Email Signatures: Valuable Real Estate
by Deborah McMurray, Keith Wewe
The Dos and Don’ts for an Email Signature that Works for You
Do hire a designer, if possible, to lay out your e-signature or e-card. It is as much a part of your identity as your letterhead and business card, if not more so. If someone is creating a new website or stationery system for you, be sure an e-signature is included in the project.
Don’t ignore your e-signature, though, if you can’t afford professional help. Just keep it simple and consistent—for example, use only one font in a single size and color. And keep the following dos and don’ts in mind.
Do use a common email font, such as Arial or Calibri (both sans serif) or Times Roman (serif) for your text. For font color, use black or dark gray. If you pick an unusual font, there is no way to know how it will appear on the recipient’s monitor.
Do include full contact information: name, title, firm, full mailing address, email link, direct-dial telephone, mobile phone and fax. Also include a V-card link.
Do include your assistant’s name, email and phone to demonstrate your ultimate accessibility.
Don’t include your résumé, lists of awards, or a list of services you provide. This is not the place—it looks unsophisticated and makes it appear that you are trying too hard.
Logos and Taglines
Do include your logo if you have a nice one. The visual connection to your brand increases the memorability of your firm. But make certain your logo image is embedded in the email instead of linking to an image file on a public server. Your recipients’ security settings may block downloaded images, which means your logo will appear as a blank square with a small “x” in the corner.
Don’t assume that a bigger logo is better—keep your logo tastefully small. Don’t worry, your readers will see it.
Do include your tagline—it is tied to your brand and is a part of your positioning strategy. A designer can create a logo-tagline “lock-up” so it looks less cluttered and appears as one image.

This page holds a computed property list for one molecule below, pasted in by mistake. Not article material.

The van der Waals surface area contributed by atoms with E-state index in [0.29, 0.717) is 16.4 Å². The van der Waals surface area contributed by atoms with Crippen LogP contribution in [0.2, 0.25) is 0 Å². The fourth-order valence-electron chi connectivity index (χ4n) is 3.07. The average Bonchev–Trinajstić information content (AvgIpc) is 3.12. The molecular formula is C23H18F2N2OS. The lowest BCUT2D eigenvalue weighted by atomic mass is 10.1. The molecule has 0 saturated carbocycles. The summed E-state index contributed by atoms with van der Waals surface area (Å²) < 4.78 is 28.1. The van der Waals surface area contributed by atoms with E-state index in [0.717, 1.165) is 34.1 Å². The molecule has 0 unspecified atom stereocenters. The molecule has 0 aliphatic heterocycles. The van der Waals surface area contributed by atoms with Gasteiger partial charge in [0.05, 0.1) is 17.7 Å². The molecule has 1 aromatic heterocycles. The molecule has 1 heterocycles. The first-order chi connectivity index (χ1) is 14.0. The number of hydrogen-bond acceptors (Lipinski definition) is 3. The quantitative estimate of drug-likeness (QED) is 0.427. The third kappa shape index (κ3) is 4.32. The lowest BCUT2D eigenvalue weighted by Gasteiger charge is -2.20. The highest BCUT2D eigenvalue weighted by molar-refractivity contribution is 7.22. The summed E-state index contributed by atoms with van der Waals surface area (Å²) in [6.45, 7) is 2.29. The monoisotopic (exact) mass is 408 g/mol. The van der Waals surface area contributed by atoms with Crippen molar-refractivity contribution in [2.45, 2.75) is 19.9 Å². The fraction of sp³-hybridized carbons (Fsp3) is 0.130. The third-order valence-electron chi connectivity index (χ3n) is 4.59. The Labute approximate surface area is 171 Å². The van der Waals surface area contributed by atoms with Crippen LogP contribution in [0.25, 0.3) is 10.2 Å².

Don’t be tempted to include inspirational quotes and patriotic messages. Good intentions are the driver here, but it can come across as lacking in business savvy and sophistication.
Links and Social Media
Do link to your website and include your URL. If you use smart or vanity URLs on your website for your bios and practice or industry descriptions, include them, too. An example of a smart URL is: rh-law.com/attorneys/christopherjwillis. A vanity URL is a bit shorter: jmbm.com/jimbutler. Alternatively, you may wish to hyperlink the words “Bio” and “My Practice” in place of the actual URLs.
Don’t include too many website links. Limit yourself to just one or two that put your best professional foot forward.
Do create additional “stickiness” by including the icon-links to your Twitter and LinkedIn accounts. If you want to include Facebook, that’s fine, but including more icons than this gets into the “really?” territory.
Do include a link to your blog if you write on topics that advance your professional brand and it helps inform clients of your subject matter expertise.
Don’t link to your personal blog. If you blog about travel, pets, fashion, or whatever, save that for your personal email correspondence.
Do include the required disclaimers and confidentiality notices. Note that the font size and structure of these may be governed by your state bar rules.
Do create multiple file formats of your e-signature (HTML format for HTML emails, TXT format for Plain Text emails, RTF format for Rich Text emails), so that your signature is well-optimized for different viewers.
Don’t create your entire signature block as one image (see our earlier advice about images being blocked by some security settings).
Do be consistent. Everyone in your firm should use the same design and email signature protocols.
Finally, a note of caution: There is a fine line—easily crossed—that will quickly take your e-signature from “desired utility” to “irritating self-promotion.” More, bigger, and brighter are not always better. D
Deborah McMurray is CEO and Strategy Architect of Content Pilot LLC, a strategy and technology company. McMurray and her team specialize in the design of websites and web-based proposal centers, intranets, experience databases, and other marketing technology tools and strategic initiatives. McMurray is a co-author of “The Lawyer’s Guide to Marketing on the Internet, 3rd ed.” and co-editor of “The Lawyer’s Guide to Marketing your Practice, 2nd ed.” with James A. Durham.
Keith Wewe is Vice President of Client Service and Growth of Content Pilot LLC and the current President of the LMA–Southeastern Chapter. At Content Pilot, he works with legal marketers and lawyers to develop technologies to best levrage their expertise and unique marketing positions to build business. As LMASE President, he works to build stronger connections among LMA members.
This article was originally published in Attorney at Work (attorneyatwork.com).